The new road high up on the hill
Once the cobblestone ended, the road speed picked up considerably. I’m glad that I had a GPS at this point, as the route to my next pass was convoluted due to the complexity of the roads in the valley. I was on the way to the next pass before I knew it, running through a small village before all civilization melted away.
I was on the Passo della Novena and it was heavenly. There was very little traffic, the road was smooth and predictable and was nestled at the bottom of a very beautiful valley. This went on for many, many miles.
The road started its assent suddenly but unfortunately the views were marred by obtrusive power lines. I am guessing that this pass isn’t as popular simply because of these intrusive towers, because the road itself is fantastic. It climbs up the north side of the mountains with ease and offers a fantastic view back down the valley I had just come up. And just as suddenly as the climb had begun, I was at the top.
The views to the north were expansive – and steep. I couldn’t imagine how the road could physically get to the bottom of the valley below me. I saw no evidence of the path it took, nor could I guess as to which way it would go. Apparently I would have to do some exploring.
I was taking my time on this road, just like I had been doing all day, and even stopped to smell the flowers along the way. I waved a car by me, as he obviously knew the road and had somewhere to be. I saw less than half a dozen bikes and even fewer cars – it was my road.
A long way to go
The road revels its secrets
After an enjoyably long time, the road settled into the valley floor and wended its way through the mountains. It spit me out into a wide, green valley dotted with a couple of densely built villages.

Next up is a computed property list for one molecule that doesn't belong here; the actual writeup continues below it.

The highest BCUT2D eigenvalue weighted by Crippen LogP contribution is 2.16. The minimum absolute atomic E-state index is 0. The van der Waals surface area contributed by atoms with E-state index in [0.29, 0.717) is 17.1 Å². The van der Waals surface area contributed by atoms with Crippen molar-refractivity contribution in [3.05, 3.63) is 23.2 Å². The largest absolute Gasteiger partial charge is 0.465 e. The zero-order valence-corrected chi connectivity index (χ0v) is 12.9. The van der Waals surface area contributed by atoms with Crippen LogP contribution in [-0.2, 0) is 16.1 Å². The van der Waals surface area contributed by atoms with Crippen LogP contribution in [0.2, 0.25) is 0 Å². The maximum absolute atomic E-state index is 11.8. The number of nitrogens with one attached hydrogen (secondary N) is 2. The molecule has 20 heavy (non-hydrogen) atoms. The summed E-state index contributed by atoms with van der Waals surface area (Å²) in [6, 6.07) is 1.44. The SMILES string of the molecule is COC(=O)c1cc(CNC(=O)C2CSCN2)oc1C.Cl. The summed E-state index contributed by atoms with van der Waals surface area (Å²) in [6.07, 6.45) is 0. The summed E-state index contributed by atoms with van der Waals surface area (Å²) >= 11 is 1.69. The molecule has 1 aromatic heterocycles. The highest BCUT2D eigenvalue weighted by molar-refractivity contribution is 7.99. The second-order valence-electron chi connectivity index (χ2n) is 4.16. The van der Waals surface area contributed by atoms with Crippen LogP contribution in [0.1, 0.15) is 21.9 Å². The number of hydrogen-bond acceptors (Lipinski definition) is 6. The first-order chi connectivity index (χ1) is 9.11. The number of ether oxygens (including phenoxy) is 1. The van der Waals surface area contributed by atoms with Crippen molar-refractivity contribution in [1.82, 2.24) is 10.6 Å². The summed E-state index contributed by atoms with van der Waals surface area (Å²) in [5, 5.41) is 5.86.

And then the road went back up.
What’s that in the background?
Because I had looked at the map I knew that I’d be coming to Grimsel Pass from the south, but I was still unprepared for the visual feast that this approach gave me. It was difficult to keep both hands on the bars as I kept taking pictures. But then a bus came around one of the switchbacks and I had to focus to keep out of its way. Ok, time to enjoy the pavement for a bit.
Looking at Grimsel Pass
Looking back; there’s the bus!
It was an uneventful ride up. I didn’t bother with many pictures this time; instead I just relaxed and enjoyed the roads. The morning was slipping by and more and more motorcycles were coming my way. And other vehicles, as well.
This was a fine car to follow while coming down the pass
Traffic got heavier the further north I went and the temperatures had reached a layer-shedding plateau. I stopped in the town of Meiringen to remove layers and pick up some snacks. It was a good place to take a break, as the town was lively with tourists and activity of all sorts. Many bicycles, motorcycles, cars and pedestrians wandered by to amuse me while I ate. Other than its ideal place at the base of the Alps, Meiringen is also the location for Sherlock Holmes’ presumed death – and the birthplace of meringue! I would like to come back and walk around a bit more and check out the details of this town.
The quickest way home from here would be to hop on the A6 to Bern, but there were more interesting things to see along the way. At Interlaken I crossed over to the other side of Lake Thun. I’d been on this road once before, but in a bus, and I wanted to check it out on two wheels and I’m glad I did. The road followed the shore and cut deep into the side of the mountain and I was torn between the beauty of the lake and the beauty of the road.
Eventually the charm of the road faded and I was tossed into the fray of city roads, roundabouts and urban buildings. I decided that it was time to just head home and get the laundry done.
And for those who like to keep track, the entire trip was somewhere over 1,400km, and I was on the road on the last day for 5 hours. I hope that you enjoyed following along!